9781888569551-ch51

Proceedings of the Third World Fisheries Congress: Feeding the World with Fish in the Next Millenium—The Balance between Production and Environment

Extracting Spatio-Temporal Patterns from Ocean Fishery Data Sets in the East China Sea Using Spatial Cluster Analysis

Yunyan Du, Chenghu Zhou, Quanqin Shao, Fenzhen Su, Sheng Wang

doi: https://doi.org/10.47886/9781888569551.ch51

Since the mid-1980s, the concern of geographic information systems (GISs) has evolved from geography databases to spatial analysis with the development of new techniques and applications, and the demand for strong spatial analysis functions in GISs has increased dramatically (Guo 1997). Previous spatial analysis functions previously focused mainly on GIS graphic techniques based on the theories of geometry and topography, such as overlay and buffer, and were poor for knowledge-based GISs.

Two branches are forming in this field: the combination of GIS and spatial analysis, of which Openshaw and Goodchild are representative, and spatial data mining in GIS, of which Jiawei Han and Deren Li are representative. The former looks at some actual research into the integration of spatial analysis and GIS, as well as the potential advantages in developing such integration (Fischer 1994). The latter focuses mainly on the application of data mining in GIS spatial databases from a knowledge discovery perspective. As Koperski et al. (1996) note, “Methods for mining spatial data should be combined with advanced spatial database, as well as statistical analysis, spatial reasoning and expert system technology to create Intelligent GIS systems” (Fotheringham and Rogerson 1994).

Because of the complexity and uncertainty of geographic phenomena, there are some problems in the absolutely quantitative method of data capture, application, and explanation of results; expert knowledge is needed to combine geographic analysis. Traditional expert system methods based on symbol inference are difficult to apply in practice because of a lack of knowledge about data capture and updating (Zhang 1999). Symbol intelligence is moving toward calculation intelligence in the artificial intelligence field. At the same time, from a data mining perspective, exploratory (statistical) and mathematical models of data in spatial analysis all can be considered sources of data mining. Thus, in this respect, the two research branches are similar.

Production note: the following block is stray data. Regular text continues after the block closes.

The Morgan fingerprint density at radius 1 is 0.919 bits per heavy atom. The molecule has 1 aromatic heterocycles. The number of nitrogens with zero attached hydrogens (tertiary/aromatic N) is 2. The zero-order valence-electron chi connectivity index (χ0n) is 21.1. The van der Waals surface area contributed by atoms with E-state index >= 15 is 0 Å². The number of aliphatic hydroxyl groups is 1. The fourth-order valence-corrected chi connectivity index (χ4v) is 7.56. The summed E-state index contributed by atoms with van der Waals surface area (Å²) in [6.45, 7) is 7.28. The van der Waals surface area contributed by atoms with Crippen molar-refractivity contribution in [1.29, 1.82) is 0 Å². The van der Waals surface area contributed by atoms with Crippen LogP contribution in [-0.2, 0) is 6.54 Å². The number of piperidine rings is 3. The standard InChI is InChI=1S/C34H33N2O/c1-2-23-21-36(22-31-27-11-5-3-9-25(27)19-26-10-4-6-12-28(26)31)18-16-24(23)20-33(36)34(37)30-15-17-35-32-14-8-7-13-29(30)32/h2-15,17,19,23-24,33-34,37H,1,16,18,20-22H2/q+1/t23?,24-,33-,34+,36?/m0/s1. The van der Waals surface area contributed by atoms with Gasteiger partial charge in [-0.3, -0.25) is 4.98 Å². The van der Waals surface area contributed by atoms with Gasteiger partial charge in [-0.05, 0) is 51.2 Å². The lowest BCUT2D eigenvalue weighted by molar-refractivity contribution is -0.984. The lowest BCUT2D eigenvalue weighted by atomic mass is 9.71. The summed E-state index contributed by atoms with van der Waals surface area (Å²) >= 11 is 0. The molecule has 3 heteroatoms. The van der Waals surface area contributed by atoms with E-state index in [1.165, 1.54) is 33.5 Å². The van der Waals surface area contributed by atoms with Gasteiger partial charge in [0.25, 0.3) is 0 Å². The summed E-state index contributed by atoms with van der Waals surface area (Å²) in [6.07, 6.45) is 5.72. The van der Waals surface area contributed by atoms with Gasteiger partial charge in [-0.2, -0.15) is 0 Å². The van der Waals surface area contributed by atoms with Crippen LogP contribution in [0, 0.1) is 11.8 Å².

The ocean, because of its large areas and limitations or difficulties of investigative methods, could not be cognized as a special field until recently. Current numerical modeling methods are unsuitable for some ocean processes or phenomena that cannot be understood by the mechanism. Because the ultimate goal of data mining or knowledge discovery is to discover hidden patterns or trends in complex information sources (Deekshatulu et al. n.d.), data mining tools are suitable for use in discovering knowledge from a ocean data set. In this paper, the quantitative relationship between the ocean fishery and corresponding environmental factors is given based on the combination of data mining and GIS. The spatio-temporal patterns have been extracted from a time series of fishery productivity statistic data and corresponding environment factors in the East China Sea (24–36˚ N, 118.5–130˚ E) from 1987 to 1998 using spatial isodata cluster algorithm and GIS mapping techniques in detail.

Cluster analysis is a branch of statistics that has been studied extensively for many years. The main advantage of using this technique is that interesting structures or clusters can be found directly from data without any background knowledge (Chen 1998). Recently, with the formation of data mining concepts and structure, cluster analysis has also become considered as a data mining tool. Spatial cluster analysis is one way to mine knowledge from data sets that have a spatial location. Like traditional cluster methods that take into account only attribution when analyzing geographic data, the single spatial cluster takes into account only location when calculating the distance of a sample. These two conditions cannot be used for practical applications (Guo 1997).